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Automation trends in metalworking

Source:Int'l Metalworking News for Asia     Date:2021-04-16
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Metalworking has traditionally been slower than other sectors in its uptake of automation technologies. John Young, APAC director at automation parts supplier, EU Automation, looks at three key areas where current and future trends suggest metalworking is increasingly ready to shake off this reputation.


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Automation and 3D printing

Not so long ago, 3D printing was mostly associated with rapid prototyping. In more recent years we have seen significant investment in additive manufacturing in the metalworking industry, driven by the demands of the defence and aerospace sectors.


This trend is set to increase. Recent research has estimated that the global market for 3D printing in metalworking is set to reach US$5.51 billion by 2027. With a predicted CAGR of 31.7%, the Asia Pacific region can anticipate higher growth rates than any other region in the world.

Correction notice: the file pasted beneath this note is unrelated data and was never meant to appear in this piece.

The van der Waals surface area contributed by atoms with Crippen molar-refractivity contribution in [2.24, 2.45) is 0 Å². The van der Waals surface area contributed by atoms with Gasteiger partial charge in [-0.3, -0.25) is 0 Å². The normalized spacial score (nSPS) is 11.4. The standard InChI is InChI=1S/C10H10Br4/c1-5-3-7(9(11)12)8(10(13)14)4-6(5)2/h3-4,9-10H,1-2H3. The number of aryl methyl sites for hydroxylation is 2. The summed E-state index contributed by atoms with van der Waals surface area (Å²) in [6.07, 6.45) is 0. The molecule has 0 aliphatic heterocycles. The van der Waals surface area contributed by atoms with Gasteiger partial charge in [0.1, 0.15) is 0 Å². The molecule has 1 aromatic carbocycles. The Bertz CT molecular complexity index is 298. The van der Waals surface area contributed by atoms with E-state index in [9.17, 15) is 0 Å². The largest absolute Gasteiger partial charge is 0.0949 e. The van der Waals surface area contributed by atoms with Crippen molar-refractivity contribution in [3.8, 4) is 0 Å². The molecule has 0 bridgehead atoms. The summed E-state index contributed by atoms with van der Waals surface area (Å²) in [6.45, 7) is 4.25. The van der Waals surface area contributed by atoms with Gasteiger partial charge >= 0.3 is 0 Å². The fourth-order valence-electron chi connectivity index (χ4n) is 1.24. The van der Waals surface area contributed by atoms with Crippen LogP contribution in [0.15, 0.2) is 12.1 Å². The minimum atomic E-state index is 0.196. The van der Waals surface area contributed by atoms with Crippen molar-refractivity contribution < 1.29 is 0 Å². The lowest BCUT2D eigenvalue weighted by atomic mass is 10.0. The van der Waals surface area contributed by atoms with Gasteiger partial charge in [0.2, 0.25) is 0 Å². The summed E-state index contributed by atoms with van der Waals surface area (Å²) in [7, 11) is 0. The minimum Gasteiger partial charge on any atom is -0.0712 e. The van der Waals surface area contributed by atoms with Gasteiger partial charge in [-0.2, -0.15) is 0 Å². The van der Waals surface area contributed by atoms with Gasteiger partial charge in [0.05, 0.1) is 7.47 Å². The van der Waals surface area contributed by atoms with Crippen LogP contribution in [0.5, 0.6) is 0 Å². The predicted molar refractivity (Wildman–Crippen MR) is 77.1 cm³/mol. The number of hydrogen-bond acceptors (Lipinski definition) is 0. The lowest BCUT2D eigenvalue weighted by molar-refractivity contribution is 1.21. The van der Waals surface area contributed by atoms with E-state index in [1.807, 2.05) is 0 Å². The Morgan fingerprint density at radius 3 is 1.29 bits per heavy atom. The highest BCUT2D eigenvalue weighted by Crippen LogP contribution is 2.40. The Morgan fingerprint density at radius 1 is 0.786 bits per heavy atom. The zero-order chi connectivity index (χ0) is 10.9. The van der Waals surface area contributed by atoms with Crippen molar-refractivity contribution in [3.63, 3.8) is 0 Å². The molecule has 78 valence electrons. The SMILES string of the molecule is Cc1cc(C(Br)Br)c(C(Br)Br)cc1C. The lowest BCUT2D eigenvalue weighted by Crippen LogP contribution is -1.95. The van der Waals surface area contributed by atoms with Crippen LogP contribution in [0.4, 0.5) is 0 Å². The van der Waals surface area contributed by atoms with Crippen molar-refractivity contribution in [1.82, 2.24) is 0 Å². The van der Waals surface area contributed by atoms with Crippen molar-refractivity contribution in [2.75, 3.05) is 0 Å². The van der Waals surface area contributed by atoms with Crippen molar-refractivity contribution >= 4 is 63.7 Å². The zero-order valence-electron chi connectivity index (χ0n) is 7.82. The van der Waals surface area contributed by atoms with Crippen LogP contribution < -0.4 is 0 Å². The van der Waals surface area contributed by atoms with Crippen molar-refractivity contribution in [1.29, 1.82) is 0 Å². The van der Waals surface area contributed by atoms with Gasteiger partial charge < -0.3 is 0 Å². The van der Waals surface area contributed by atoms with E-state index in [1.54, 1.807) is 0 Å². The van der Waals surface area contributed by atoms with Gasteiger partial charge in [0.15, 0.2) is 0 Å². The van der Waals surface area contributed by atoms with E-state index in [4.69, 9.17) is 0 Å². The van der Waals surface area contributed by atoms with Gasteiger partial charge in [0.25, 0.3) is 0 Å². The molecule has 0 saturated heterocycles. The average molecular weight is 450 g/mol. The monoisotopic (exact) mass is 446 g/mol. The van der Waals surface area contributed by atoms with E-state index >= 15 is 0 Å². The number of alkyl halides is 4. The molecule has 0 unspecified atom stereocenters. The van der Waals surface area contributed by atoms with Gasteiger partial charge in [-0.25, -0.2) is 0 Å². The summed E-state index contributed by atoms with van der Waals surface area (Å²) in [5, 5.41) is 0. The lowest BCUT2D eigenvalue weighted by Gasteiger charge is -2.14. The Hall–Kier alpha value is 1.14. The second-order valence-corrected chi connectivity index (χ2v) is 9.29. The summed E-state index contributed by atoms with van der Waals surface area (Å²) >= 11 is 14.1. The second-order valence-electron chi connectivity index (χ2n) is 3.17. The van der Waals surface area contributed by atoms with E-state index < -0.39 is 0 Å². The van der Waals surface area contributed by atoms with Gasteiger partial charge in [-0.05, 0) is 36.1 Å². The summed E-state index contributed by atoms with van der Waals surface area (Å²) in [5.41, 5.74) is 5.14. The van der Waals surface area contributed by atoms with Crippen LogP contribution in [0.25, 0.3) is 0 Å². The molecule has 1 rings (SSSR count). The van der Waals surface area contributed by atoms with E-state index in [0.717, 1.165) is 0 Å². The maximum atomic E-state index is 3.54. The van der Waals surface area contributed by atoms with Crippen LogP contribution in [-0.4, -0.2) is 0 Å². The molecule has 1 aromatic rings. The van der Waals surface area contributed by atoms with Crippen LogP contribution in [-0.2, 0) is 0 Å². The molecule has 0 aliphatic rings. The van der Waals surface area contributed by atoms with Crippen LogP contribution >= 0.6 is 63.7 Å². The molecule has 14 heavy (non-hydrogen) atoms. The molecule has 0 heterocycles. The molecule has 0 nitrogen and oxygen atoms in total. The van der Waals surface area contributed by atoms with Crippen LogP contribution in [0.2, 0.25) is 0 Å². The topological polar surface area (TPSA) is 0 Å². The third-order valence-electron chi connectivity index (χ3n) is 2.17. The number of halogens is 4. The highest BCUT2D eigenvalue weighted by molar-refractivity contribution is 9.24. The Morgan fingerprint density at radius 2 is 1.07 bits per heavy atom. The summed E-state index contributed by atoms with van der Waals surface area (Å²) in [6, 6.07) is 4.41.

The pros and cons of this disruptive innovation are relative to the application at hand, but as the technology constantly improves, its benefits are increasing. The advantages include the ability to manufacture more complex and lightweight parts and offer the design flexibility that is necessary to compete in today’s highly competitive markets.


The drawbacks include the high costs and lower surface quality. However, the cost barrier is being lowered and combining both additive and subtractive machining, sometimes known as hybrid manufacturing, can help manufacturers exploit the unique benefits of 3D printing and CNC machining. We can already see the development of hybrid machines that combine these two contrasting processes into a single footprint.


3D printing or additive manufacturing (AM) is itself a form of automation. If we are talking about automation in AM though, we typically mean something more. Experts in this area are now focused on the integration of 3D printers into fully automated production lines with the assistance of the latest AM hardware and software.


A common trend is for the automation of post-processing functions and systems such as powder removal, part finishing, and part cleaning. Automating these parts of the production process is allowing some manufacturers to achieve higher levels of productivity and repeatability.